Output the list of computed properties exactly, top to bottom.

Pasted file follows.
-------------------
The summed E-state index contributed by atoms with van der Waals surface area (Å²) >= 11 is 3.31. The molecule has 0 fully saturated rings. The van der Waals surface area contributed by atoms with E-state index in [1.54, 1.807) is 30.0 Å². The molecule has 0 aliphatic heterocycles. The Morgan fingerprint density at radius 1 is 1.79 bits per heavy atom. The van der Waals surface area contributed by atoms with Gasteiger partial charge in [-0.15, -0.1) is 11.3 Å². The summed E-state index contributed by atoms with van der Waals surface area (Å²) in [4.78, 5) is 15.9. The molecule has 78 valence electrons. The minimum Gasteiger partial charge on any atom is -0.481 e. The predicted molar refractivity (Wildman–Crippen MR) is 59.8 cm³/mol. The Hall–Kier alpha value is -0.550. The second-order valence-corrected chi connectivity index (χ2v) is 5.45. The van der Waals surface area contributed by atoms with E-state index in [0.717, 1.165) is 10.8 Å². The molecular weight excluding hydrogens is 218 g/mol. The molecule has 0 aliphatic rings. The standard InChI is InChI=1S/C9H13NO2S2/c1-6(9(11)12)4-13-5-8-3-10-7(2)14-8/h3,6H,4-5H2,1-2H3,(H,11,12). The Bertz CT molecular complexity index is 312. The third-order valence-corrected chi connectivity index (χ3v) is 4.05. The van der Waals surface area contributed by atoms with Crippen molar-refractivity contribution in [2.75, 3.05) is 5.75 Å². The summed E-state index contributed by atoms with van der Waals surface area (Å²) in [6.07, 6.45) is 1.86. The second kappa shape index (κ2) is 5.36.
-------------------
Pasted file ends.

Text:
The summed E-state index contributed by atoms with van der Waals surface area (Å²) >= 11 is 3.31. The molecule has 0 fully saturated rings. The van der Waals surface area contributed by atoms with E-state index in [1.54, 1.807) is 30.0 Å². The molecule has 0 aliphatic heterocycles. The Morgan fingerprint density at radius 1 is 1.79 bits per heavy atom. The van der Waals surface area contributed by atoms with Gasteiger partial charge in [-0.15, -0.1) is 11.3 Å². The summed E-state index contributed by atoms with van der Waals surface area (Å²) in [4.78, 5) is 15.9. The molecule has 78 valence electrons. The minimum Gasteiger partial charge on any atom is -0.481 e. The predicted molar refractivity (Wildman–Crippen MR) is 59.8 cm³/mol. The Hall–Kier alpha value is -0.550. The second-order valence-corrected chi connectivity index (χ2v) is 5.45. The van der Waals surface area contributed by atoms with E-state index in [0.717, 1.165) is 10.8 Å². The molecular weight excluding hydrogens is 218 g/mol. The molecule has 0 aliphatic rings. The standard InChI is InChI=1S/C9H13NO2S2/c1-6(9(11)12)4-13-5-8-3-10-7(2)14-8/h3,6H,4-5H2,1-2H3,(H,11,12). The Bertz CT molecular complexity index is 312. The third-order valence-corrected chi connectivity index (χ3v) is 4.05. The van der Waals surface area contributed by atoms with Crippen molar-refractivity contribution in [2.75, 3.05) is 5.75 Å². The summed E-state index contributed by atoms with van der Waals surface area (Å²) in [6.07, 6.45) is 1.86. The second kappa shape index (κ2) is 5.36.